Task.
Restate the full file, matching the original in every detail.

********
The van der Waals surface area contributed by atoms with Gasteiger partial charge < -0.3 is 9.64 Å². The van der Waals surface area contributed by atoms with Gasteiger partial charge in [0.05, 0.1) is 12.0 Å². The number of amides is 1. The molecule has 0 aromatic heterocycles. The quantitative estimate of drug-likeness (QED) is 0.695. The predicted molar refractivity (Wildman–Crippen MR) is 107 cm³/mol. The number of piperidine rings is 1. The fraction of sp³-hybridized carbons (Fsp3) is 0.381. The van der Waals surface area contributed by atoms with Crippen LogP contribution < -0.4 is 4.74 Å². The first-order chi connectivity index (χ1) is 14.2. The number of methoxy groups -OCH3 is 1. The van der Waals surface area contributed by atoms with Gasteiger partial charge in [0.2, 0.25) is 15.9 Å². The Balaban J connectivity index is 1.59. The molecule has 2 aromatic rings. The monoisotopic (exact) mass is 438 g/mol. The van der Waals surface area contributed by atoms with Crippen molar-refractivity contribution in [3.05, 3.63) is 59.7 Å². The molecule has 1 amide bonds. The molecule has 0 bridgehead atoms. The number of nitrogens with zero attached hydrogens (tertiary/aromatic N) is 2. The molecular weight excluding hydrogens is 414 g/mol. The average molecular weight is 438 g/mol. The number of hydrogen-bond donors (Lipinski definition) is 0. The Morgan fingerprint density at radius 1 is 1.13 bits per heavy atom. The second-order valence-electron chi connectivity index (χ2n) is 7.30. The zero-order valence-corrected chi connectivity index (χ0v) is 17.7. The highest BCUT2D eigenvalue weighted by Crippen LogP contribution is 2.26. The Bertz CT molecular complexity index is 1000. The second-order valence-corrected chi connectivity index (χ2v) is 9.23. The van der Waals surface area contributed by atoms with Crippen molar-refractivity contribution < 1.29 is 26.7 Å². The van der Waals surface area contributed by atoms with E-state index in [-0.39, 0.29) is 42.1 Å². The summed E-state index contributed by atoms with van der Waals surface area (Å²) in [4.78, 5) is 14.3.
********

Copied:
The van der Waals surface area contributed by atoms with Gasteiger partial charge < -0.3 is 9.64 Å². The van der Waals surface area contributed by atoms with Gasteiger partial charge in [0.05, 0.1) is 12.0 Å². The number of amides is 1. The molecule has 0 aromatic heterocycles. The quantitative estimate of drug-likeness (QED) is 0.695. The predicted molar refractivity (Wildman–Crippen MR) is 107 cm³/mol. The number of piperidine rings is 1. The fraction of sp³-hybridized carbons (Fsp3) is 0.381. The van der Waals surface area contributed by atoms with Crippen LogP contribution < -0.4 is 4.74 Å². The first-order chi connectivity index (χ1) is 14.2. The number of methoxy groups -OCH3 is 1. The van der Waals surface area contributed by atoms with Gasteiger partial charge in [0.2, 0.25) is 15.9 Å². The Balaban J connectivity index is 1.59. The molecule has 2 aromatic rings. The monoisotopic (exact) mass is 438 g/mol. The van der Waals surface area contributed by atoms with Crippen molar-refractivity contribution in [3.05, 3.63) is 59.7 Å². The molecule has 1 amide bonds. The molecule has 0 bridgehead atoms. The number of nitrogens with zero attached hydrogens (tertiary/aromatic N) is 2. The molecular weight excluding hydrogens is 414 g/mol. The average molecular weight is 438 g/mol. The number of hydrogen-bond donors (Lipinski definition) is 0. The Morgan fingerprint density at radius 1 is 1.13 bits per heavy atom. The second-order valence-electron chi connectivity index (χ2n) is 7.30. The zero-order valence-corrected chi connectivity index (χ0v) is 17.7. The highest BCUT2D eigenvalue weighted by Crippen LogP contribution is 2.26. The Bertz CT molecular complexity index is 1000. The second-order valence-corrected chi connectivity index (χ2v) is 9.23. The van der Waals surface area contributed by atoms with Crippen molar-refractivity contribution < 1.29 is 26.7 Å². The van der Waals surface area contributed by atoms with E-state index in [-0.39, 0.29) is 42.1 Å². The summed E-state index contributed by atoms with van der Waals surface area (Å²) in [4.78, 5) is 14.3.